L'accueil de Birchmount!

L’accueil de Birchmount!

They gave us a wonderful feast--merci, Nathalie!

They gave us a wonderful feast–merci, Nathalie!



A brief "park-nic" before heading over to Riverview...

A brief “park-nic” before heading over to Riverview…



All set to hit the road!!

Walking all the way...

Walking all the way…

The Tintamarrathon 2013 team is all set to hit the road! We are so efficient that we finished our entire rehearsal process in six days flat. We’ve gone through all the stages of theatrical creation and overcome all obstacles that might’ve been blocking us … okay, sorry, that was a lot of drama puns. I’ll knock it off now.

All those horrific witticisms were to say, we have had a whirlwind rehearsal process of just 6 days this year. It’s been a bit crazy, but I for one wouldn’t trade this experience for anything. It has built our relationship as a cast and strengthened our performance, with incredible developments coming one after the other. Something as simple as a little variation in tone can turn a line from blasè to blow-you-away (generally with laughter). There’s been tons to learn, practice, and tweak every single day, and now it’s time to share with a LOT of students here in the Maritimes. We are all so excited for our first two shows tomorrow at Birchmount and Riverview High School. And it was nice to get to practice in front of some real spectators during our two final run-throughs today thanks to some guest appearances from some anciens Tintamarriens de long date! On vous aime tous!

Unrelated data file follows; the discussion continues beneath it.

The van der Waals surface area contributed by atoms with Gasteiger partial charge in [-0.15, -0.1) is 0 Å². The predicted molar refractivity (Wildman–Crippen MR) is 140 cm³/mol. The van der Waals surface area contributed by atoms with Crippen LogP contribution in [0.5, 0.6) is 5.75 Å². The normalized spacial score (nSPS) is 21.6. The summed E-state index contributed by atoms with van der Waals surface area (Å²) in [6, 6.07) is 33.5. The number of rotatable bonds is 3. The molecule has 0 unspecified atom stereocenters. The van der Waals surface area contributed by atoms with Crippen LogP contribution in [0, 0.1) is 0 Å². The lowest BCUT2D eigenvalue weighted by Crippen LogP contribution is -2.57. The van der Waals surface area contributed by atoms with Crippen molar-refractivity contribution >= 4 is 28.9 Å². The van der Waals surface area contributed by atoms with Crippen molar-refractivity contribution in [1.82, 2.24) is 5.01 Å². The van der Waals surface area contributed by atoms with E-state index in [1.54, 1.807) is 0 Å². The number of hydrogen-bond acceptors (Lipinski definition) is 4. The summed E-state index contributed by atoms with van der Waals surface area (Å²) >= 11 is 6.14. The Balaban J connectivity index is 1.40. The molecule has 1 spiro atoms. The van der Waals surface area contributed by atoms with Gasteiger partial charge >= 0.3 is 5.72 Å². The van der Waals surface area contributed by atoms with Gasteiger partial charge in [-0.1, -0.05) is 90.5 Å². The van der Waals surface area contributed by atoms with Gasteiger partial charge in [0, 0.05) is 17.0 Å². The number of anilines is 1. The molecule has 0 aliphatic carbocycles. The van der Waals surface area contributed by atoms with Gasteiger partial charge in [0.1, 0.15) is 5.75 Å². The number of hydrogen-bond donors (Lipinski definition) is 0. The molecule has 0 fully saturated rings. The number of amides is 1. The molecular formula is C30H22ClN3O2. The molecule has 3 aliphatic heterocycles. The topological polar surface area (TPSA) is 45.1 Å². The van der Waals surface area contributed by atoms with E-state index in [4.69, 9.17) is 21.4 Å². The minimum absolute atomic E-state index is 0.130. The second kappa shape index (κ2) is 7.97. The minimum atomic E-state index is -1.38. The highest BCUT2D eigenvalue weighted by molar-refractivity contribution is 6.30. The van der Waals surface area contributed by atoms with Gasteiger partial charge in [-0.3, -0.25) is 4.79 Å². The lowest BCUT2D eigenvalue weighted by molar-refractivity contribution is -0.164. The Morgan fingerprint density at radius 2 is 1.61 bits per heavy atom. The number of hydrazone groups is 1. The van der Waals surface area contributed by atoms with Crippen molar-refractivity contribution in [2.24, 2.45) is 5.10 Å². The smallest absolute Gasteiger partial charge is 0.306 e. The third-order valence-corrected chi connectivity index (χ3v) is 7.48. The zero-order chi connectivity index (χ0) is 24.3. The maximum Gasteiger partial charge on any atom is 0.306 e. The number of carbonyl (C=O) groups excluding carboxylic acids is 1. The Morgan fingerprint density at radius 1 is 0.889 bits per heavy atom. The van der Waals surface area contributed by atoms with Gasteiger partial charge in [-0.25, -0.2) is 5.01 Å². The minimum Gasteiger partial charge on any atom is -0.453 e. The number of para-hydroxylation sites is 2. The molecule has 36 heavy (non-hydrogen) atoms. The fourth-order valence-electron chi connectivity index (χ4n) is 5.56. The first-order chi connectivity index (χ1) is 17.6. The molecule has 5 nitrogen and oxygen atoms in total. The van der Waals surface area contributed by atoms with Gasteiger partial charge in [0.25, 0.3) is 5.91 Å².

But first we had to figure out the logistics of loading the living room from Chemin du Souvenir into the tight and confined tour van. Even with a comparatively small set this year, it was deceivingly tricky, but once again, by working together and with the help of Paul and Alex, we managed to get it all in safe and sound. Here’s hoping we can beat our load-out record of 6 minutes from last year!!

I always think it is such a thrill to walk into performance spaces of all shapes and sizes, not having seen them before, and then own them as a cast in so little time. Birchmount will definitely be the perfect opportunity to do just that bright and early tomorrow morning! And our ownership of the space is made even easier by the fact that we have come to really feel as if we actually live at 7 Chemin du Souvenir rather than Bermuda house, having not only created the characters and music but also spent a lot of time building the set, making the costumes and experimenting with new makeup and hairstyles together (with some tunes thrown in a long the way!!). We can’t wait to see the kids faces as they soak it all in too!

After a long and tiring day, we’re about ready to start one of our group dinners. We’ll be back with some more updates soon! À plus tard!

– Tante Bonnie, Jeanne, Pierre et Victora